On Thursday, I had some paperwork to take care of on the third floor. While I was communicating, I ran into Victoria, who told me that she was headed up to Missoula this weekend, so I asked if I could ride along with her. She said it would be awesome, and I was happy to have some time to spend with her. I really do not get enough time to spend with cool people, and being in a car is a great chance to converse and find out how people are doing.
So, since I had this and a bunch of other good reasons to come up to Missoula (including an awesome show by the amazing Kevin Koutnik and the Protectors on Saturday night), I head up to Missoula. My beloved mother had already registered for the Lucky Race, so I look up registration on Thursday night, give them the magical Visa information, and print out the confirmation.
On Friday, we wait in line for an hour for packet pickup at Runner’s Edge. I thought that this would be a great time saver, but Saturday had no line. I also bought a sweet Brooks winter shirt (which I wore to the race, and needed), the new New Balance Minimus Zero, and some awesome compression socks. I’ve got a post just about my experiences there, and I’ll never buy running shoes at any place without a treadmill again.
Saturday morning, we get up and hit Liquid Planet for breakfast and food. Caffeine is among the non-banned stimulants, and it’s a generally awesome place for breakfast anyway. The race was supposed to start at 8:40, so I head out at 8:25, thinking I would be late by the time I moseyed over there and got stretched out.
At the starting line, there were a few nasty delays, and we did not actually get going until close to 9:00. Considering the pass fest that happened at Snow Joke, I start way in the back, and decide to be the passer rather than the passee. I didn’t really have any great time goals (it’s an odd distance, but not my first listed 7 miler), but was looking forward to the course.
The first mile was the usual jockeying and getting a pace set. I started slow (around 8:30) but quickly found myself feeling much more comfortable with a pace slightly below 8:00 per mile. I got in a good rhythm and just started going. No one to follow, and eventual passing when others tired out, or when I was feeling good. I also made it a habit to give high fives to the volunteers and otherwise cheer them on. Those people work hard so I get to have fun, and get my eternal gratitude.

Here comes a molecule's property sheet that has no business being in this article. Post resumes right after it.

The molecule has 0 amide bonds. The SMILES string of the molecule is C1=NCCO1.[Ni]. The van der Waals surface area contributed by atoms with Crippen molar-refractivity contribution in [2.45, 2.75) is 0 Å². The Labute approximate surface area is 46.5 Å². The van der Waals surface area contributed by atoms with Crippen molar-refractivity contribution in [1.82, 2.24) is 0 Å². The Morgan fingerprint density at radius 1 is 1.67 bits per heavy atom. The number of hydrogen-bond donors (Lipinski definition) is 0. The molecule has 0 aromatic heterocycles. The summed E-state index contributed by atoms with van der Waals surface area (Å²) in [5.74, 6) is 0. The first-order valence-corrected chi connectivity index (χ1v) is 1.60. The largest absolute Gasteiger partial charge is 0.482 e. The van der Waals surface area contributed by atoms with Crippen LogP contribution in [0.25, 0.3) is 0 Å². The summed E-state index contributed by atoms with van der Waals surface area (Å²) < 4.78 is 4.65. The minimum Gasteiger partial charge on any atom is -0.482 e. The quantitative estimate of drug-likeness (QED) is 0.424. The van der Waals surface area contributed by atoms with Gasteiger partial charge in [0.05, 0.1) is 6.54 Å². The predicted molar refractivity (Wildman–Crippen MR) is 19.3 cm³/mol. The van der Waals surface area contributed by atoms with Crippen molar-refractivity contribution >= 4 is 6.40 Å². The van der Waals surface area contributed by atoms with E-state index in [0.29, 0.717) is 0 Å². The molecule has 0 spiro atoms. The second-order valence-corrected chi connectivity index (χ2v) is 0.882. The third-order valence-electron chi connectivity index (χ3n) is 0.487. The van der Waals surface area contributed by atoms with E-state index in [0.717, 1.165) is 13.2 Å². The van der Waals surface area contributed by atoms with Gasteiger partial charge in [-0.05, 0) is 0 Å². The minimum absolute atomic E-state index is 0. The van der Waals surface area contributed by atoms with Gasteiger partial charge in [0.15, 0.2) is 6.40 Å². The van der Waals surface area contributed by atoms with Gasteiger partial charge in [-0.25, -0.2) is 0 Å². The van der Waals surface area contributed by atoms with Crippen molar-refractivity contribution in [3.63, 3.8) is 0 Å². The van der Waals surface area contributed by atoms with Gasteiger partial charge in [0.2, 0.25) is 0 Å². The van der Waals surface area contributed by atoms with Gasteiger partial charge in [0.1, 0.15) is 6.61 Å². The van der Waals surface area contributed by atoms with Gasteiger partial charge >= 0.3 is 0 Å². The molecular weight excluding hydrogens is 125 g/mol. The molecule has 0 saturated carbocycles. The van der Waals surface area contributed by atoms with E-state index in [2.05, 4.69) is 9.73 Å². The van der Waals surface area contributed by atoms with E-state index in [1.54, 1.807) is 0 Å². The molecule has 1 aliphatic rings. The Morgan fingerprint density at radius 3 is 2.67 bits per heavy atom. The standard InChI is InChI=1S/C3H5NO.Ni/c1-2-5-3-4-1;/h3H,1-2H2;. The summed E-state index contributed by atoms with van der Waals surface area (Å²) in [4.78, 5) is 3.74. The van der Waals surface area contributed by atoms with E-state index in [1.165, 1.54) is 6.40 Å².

We headed out through the beautiful Northside neighborhoods and back over the bridge across the tracks. One thing about bridges (or any elevation) is that the knee injury has sapped my uphill power, but I still have the skill to hammer downhill. It’s not as nice as being on the flat, but at least I’m good at it.
Around the three mile mark, we did the part of the race that I was looking forward to the most. The race goes through the Northside graveyard. I removed my racing hat (out of respect for the dead) and enjoyed the beautiful gravestones. Graveyards make good places to walk, and would be fantastic places to race, although the bereaved (and caretakers) might not appreciate this use. But, I thought it was awesome.
Around the six and a half mile mark, we met up with the fresh leggers doing the 5K. Now, I understand that RDs get a choice. Have everyone start at the same time, and finish in annoying trickles, or stagger the starts and get a mass finish. Nonetheless, running through a pack of fresh legged weekend runners is really annoying, especially when the knee was starting to hurt. Yep, the knee injury from Frigid Digger is still nagging. I don’t think it hurt my performance, it just requires being able to ignore some pain. Anyway, the pack of fresh leggers were running at a slower pace than the sustained 8:00, so I got to get pack into passing mode.
I also ran into my fellow runner, Scott, from Helena. Scott and I had very similar running times during the South Hills trail series, so its good to see a friendly face and have someone to compare myself with. Scott passed me on the seven mile mark, and I didn’t have the leg strength to catch back up.
The last challenge was the pedestrian train bridge, about a half a mile from the finish. It was fun to run up a corkscrew, over the tracks, and back down again. Only downside was weaving around the fresh leggers. I had one gal step in front of me, forcing me back and putting way too much impact on the knee. I considered that it would have been easier for me to just apply my body weight and send her sprawling, but I did have other things to do.
Finish line soon came up, and I manged to complete the whole thing in 55 minutes and change with an overall pace every so slightly below 8:00. So, I’m more than happy, because this means the 1:50 half marathon is very much doable, as is the sub 4:00 marathon. With the weather changing, two months to prepare, and a downhill course, I can rock Spokane.
After the finish line, there was good Irish stew for the victors, and plenty of Highlander beer. I got my beer, my mom’s beer, and another beer because I stood in line again (the beer man offered). Not a ton of variety, but the stew was good and different.
Clothing: Larry Bird style blue shorts, Brooks cold weather shirt, Champion magic athletic underwear, green Adidas running shirt, awesome running gloves, running hat, fanny running pack without bottle to hold the iPod. I regret not wearing running tights, Missoula was cold in the morning.
Music: Dave Matthews Band, Live at Lakeside
Swag: green tech shirt, a bunch of Missoula stickers, two beer coasters, and another shopping bag from a local physical therapist. Nothing particularly unique, but I did this more for the course than the cool swag.
Overall: A good Missoula course, although I’m not sure I’d recommend traveling just to do it. The graveyard gives it some unique character.